This article shows a few photos of the Buttle Lake area taken on my first day trip to this area. Soon I will add an article on Forbidden Plateau which I have explored only for a short hike on one day.
Buttle Lake is large; here's a picture as you enter the park (click on for larger):
There are various hiking trails along the paved lake road; this one led to Lupin Falls:
Finally, towards the end of the lake we have another shot. The smoke you can just see on the farthest mountain is a forest fire. It was being sucessfully fought with a helicopter and big bucket to take water from the lake.
This beach is a very special place with uniquely diverse tide pools and a wide variety of marine species. University biologists have been coming to this beach for marine studies since 1901. If you want to go there you should consult the Canadian Tide Tables "Port Renfrew" and ensure that you arrive for a low tide. This article is a taste of my first visit and, without a doubt, this spot is a bonanza for serious photographers! I will be back soon.
The beach is located on Vancouver Island west of Victoria BC and within the beautiful Juan de Fuca Marine Trail. For day access you can drive to Port Renfrew and hike down the approx 1 kilometer trail to the beach. Down is very easy and up a little harder but most people will have no problem. This map gives you a starting point (click for larger):
OK, lets do a photo tour from my first visit. All photos taken with a Canon 5D Mark11 and with 17-40L lense or Sigma 150mm macro usually with tripod. Processed in Lightroom and Photoshop, most as HDRs in Photomatix. Other filters used from Topaz or Avkis sketch as described in other articles.
When I hiked down to the beach early in the morning I was greeted with huge FOG. I could hardly see anything and had to carefully navigate the rocky shoreline. (Wear good gripping water resistant boots, or rubber, as this is not easy to navigate) but after about 90 minutes the fog started lifting to reveal the beach:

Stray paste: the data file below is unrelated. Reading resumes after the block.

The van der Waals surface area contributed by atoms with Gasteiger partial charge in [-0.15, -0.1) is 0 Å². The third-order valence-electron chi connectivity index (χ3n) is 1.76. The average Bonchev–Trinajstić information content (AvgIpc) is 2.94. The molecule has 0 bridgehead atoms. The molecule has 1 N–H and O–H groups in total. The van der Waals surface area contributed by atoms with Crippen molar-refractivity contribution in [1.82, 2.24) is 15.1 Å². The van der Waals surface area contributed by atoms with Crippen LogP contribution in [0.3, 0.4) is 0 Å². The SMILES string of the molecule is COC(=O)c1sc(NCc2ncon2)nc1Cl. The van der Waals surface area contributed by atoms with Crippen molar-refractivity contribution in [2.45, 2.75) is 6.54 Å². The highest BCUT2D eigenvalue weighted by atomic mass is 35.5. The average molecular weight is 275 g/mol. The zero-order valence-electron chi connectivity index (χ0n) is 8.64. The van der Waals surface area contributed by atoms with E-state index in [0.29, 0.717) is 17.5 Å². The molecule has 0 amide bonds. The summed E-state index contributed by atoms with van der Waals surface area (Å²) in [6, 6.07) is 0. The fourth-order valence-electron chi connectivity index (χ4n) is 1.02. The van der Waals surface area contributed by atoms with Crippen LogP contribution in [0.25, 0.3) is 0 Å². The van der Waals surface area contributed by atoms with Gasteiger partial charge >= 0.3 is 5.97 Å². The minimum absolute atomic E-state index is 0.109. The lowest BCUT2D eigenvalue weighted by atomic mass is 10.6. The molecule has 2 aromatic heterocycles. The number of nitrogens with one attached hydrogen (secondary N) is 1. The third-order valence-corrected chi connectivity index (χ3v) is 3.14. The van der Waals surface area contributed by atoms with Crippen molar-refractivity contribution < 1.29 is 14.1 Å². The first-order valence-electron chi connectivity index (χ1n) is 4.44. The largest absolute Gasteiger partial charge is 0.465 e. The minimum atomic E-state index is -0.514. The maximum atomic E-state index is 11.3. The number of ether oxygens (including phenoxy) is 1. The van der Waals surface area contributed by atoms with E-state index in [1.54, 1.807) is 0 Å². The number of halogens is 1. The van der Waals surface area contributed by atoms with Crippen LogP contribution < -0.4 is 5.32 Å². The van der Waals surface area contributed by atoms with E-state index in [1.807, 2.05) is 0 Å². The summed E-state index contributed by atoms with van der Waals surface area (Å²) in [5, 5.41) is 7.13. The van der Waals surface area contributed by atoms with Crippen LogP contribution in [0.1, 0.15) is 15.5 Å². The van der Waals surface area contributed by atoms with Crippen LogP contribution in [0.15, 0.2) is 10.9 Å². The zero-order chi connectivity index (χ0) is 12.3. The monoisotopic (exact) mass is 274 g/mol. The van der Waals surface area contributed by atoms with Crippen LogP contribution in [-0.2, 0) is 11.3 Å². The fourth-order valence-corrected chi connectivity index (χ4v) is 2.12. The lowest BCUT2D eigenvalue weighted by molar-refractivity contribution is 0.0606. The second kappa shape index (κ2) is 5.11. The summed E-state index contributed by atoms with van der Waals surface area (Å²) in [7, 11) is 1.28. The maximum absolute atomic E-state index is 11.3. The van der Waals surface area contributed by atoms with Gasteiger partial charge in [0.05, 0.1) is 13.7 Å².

Lets look at two tide pools:
Lets have a closer look (click for larger view):
The rocky structure here is also worth exploring:
Moving in closer to the details:
OK, so where is the ocean? Here it is, and beyond the dark clouds/fog in ths distance lies Olympic Peninsula which was clearly visible later in the day. (click for larger image)
These photos have just scratched the surface of what is going on here. For most people this is a great place to visit and explore! Children will love it but be safety consious and not for toddlers. One final shot:
(I have no affiliation with any of the products mentioned in this article.)
We just moved our household from Coquitlam near Vancouver to Nanaimo on Vancouver Island. So...here are some images from the Nanaimo area along with a brief tutorial.
Today I'll quickly illustrate a technique that has many permutations and can produce some very interesting images. This is not a step-by-step tutorial and I'm assuming you have access to a photo editor that handles layers like Photoshop (which I use) or Elements.
The original HDR photo shown below was created with 3 exposures in Photomatix. It was tweaked for exposure, sharpness etc. in Lightroom before taking into Photoshop. (click on for bigger)
In Photoshop the image was duplicated on another layer. To this layer I applied the AKVIS Sketch plugin. With this tool you can create various different sketch affects from a line drawing to a watercolour or charcoal drawing. After fiddling with the sketch sliders I came up with the image below:
So now I have two versions of the image, one the original photo, and one with the sketch effect applied. You can see in the Photoshop clip below the two image layers plus two more for the image title and signature.
Note that the sketch layer is chosen. Note also that you have an opacity control on the upper right. If the sketch layer was set to 100% all you would see is this layer as it will hide the one below. The fun part is to experiment blending the two layers by changing the opacity until you get a hopefully good result. It doesn't always work like you expect! As you can see, in this case I changed to opacity of the sketch layer to 43%. I was looking for that magic spot where the photo just begins to lose its "photo" look and becomes something different. You can judge for yourself if the final blended version below is better than the orginal.
There are many different ways to use layers to blend image versions. I'll try to cover a few more in coming articles.
The traffic coming west along Highway 1 will enter Vancouver via the new Port Mann bridge under construction and to be completed sometime in 2013. Meanwhile Metro Vancouver residents have been treated to seemingly never ending construction of connections, road widening and new ramps all required for the new bridge. The impact of even more cars and trucks entering the Vancouver area is much debated and soon to be experienced.
Here are a couple of photos taken today of the bridge construction. You'll see that one uses a long exposure technique (10X ND filter) to create glass-like water. The other image is made from three exposures combined and processed in Lightroom and Photomatix.